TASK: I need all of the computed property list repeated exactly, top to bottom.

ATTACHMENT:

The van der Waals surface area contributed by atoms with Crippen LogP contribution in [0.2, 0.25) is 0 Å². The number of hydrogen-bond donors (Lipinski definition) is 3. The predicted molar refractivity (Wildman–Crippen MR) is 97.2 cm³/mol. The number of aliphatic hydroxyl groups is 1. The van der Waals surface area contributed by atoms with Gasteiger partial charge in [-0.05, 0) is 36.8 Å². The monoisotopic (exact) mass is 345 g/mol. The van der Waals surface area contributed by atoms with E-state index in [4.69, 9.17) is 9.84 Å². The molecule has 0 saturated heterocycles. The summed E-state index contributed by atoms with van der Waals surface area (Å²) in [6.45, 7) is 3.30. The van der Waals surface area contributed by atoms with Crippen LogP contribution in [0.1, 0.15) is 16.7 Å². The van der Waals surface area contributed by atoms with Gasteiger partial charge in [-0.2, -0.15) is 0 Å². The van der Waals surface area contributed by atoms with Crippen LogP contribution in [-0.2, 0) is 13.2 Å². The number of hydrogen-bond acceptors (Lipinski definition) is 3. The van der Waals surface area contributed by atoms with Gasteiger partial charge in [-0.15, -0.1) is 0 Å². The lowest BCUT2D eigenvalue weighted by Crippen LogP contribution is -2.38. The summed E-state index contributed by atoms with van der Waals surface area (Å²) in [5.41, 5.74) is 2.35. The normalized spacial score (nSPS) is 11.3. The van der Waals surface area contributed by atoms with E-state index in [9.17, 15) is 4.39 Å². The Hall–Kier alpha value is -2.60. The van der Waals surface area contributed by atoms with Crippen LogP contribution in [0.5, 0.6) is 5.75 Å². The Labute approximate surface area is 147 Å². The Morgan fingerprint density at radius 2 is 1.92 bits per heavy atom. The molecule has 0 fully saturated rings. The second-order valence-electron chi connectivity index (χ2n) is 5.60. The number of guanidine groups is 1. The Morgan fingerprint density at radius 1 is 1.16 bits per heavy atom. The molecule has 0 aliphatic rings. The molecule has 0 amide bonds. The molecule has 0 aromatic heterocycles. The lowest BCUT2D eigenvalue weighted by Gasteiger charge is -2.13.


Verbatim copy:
The van der Waals surface area contributed by atoms with Crippen LogP contribution in [0.2, 0.25) is 0 Å². The number of hydrogen-bond donors (Lipinski definition) is 3. The predicted molar refractivity (Wildman–Crippen MR) is 97.2 cm³/mol. The number of aliphatic hydroxyl groups is 1. The van der Waals surface area contributed by atoms with Gasteiger partial charge in [-0.05, 0) is 36.8 Å². The monoisotopic (exact) mass is 345 g/mol. The van der Waals surface area contributed by atoms with E-state index in [4.69, 9.17) is 9.84 Å². The molecule has 0 saturated heterocycles. The summed E-state index contributed by atoms with van der Waals surface area (Å²) in [6.45, 7) is 3.30. The van der Waals surface area contributed by atoms with Crippen LogP contribution in [0.1, 0.15) is 16.7 Å². The van der Waals surface area contributed by atoms with Gasteiger partial charge in [-0.2, -0.15) is 0 Å². The van der Waals surface area contributed by atoms with Crippen LogP contribution in [-0.2, 0) is 13.2 Å². The number of hydrogen-bond acceptors (Lipinski definition) is 3. The van der Waals surface area contributed by atoms with Gasteiger partial charge in [-0.15, -0.1) is 0 Å². The lowest BCUT2D eigenvalue weighted by Crippen LogP contribution is -2.38. The summed E-state index contributed by atoms with van der Waals surface area (Å²) in [5.41, 5.74) is 2.35. The normalized spacial score (nSPS) is 11.3. The van der Waals surface area contributed by atoms with E-state index in [9.17, 15) is 4.39 Å². The Hall–Kier alpha value is -2.60. The van der Waals surface area contributed by atoms with Crippen LogP contribution in [0.5, 0.6) is 5.75 Å². The Labute approximate surface area is 147 Å². The Morgan fingerprint density at radius 2 is 1.92 bits per heavy atom. The molecule has 0 fully saturated rings. The second-order valence-electron chi connectivity index (χ2n) is 5.60. The number of guanidine groups is 1. The Morgan fingerprint density at radius 1 is 1.16 bits per heavy atom. The molecule has 0 aliphatic rings. The molecule has 0 amide bonds. The molecule has 0 aromatic heterocycles. The lowest BCUT2D eigenvalue weighted by Gasteiger charge is -2.13.